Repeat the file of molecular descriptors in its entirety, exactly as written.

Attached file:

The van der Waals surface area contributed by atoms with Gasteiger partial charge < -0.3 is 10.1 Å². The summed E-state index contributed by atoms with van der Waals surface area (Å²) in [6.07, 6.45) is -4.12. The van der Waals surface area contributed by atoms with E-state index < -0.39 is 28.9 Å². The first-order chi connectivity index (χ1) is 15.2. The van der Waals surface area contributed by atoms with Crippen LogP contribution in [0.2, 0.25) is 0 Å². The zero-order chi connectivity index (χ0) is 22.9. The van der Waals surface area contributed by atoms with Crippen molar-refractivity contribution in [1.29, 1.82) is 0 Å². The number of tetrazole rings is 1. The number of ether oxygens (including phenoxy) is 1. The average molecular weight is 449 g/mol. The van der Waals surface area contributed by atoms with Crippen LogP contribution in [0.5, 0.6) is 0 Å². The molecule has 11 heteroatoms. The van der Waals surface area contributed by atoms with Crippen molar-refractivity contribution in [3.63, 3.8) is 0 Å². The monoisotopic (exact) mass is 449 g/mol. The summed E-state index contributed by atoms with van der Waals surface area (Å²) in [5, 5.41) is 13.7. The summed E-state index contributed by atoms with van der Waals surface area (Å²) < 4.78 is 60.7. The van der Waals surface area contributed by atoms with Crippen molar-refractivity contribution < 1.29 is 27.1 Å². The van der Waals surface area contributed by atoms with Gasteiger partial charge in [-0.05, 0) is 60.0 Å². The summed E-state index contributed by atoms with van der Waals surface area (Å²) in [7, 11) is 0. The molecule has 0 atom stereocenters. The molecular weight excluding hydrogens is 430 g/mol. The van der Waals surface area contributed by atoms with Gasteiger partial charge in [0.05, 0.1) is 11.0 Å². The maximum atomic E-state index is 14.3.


The van der Waals surface area contributed by atoms with Gasteiger partial charge < -0.3 is 10.1 Å². The summed E-state index contributed by atoms with van der Waals surface area (Å²) in [6.07, 6.45) is -4.12. The van der Waals surface area contributed by atoms with E-state index < -0.39 is 28.9 Å². The first-order chi connectivity index (χ1) is 15.2. The van der Waals surface area contributed by atoms with Crippen LogP contribution in [0.2, 0.25) is 0 Å². The zero-order chi connectivity index (χ0) is 22.9. The van der Waals surface area contributed by atoms with Crippen molar-refractivity contribution in [1.29, 1.82) is 0 Å². The number of tetrazole rings is 1. The number of ether oxygens (including phenoxy) is 1. The average molecular weight is 449 g/mol. The van der Waals surface area contributed by atoms with Crippen LogP contribution in [0.5, 0.6) is 0 Å². The molecule has 11 heteroatoms. The van der Waals surface area contributed by atoms with Crippen molar-refractivity contribution in [3.63, 3.8) is 0 Å². The monoisotopic (exact) mass is 449 g/mol. The summed E-state index contributed by atoms with van der Waals surface area (Å²) in [5, 5.41) is 13.7. The summed E-state index contributed by atoms with van der Waals surface area (Å²) < 4.78 is 60.7. The van der Waals surface area contributed by atoms with Crippen molar-refractivity contribution < 1.29 is 27.1 Å². The van der Waals surface area contributed by atoms with Gasteiger partial charge in [-0.05, 0) is 60.0 Å². The summed E-state index contributed by atoms with van der Waals surface area (Å²) in [7, 11) is 0. The molecule has 0 atom stereocenters. The molecular weight excluding hydrogens is 430 g/mol. The van der Waals surface area contributed by atoms with Gasteiger partial charge in [0.05, 0.1) is 11.0 Å². The maximum atomic E-state index is 14.3.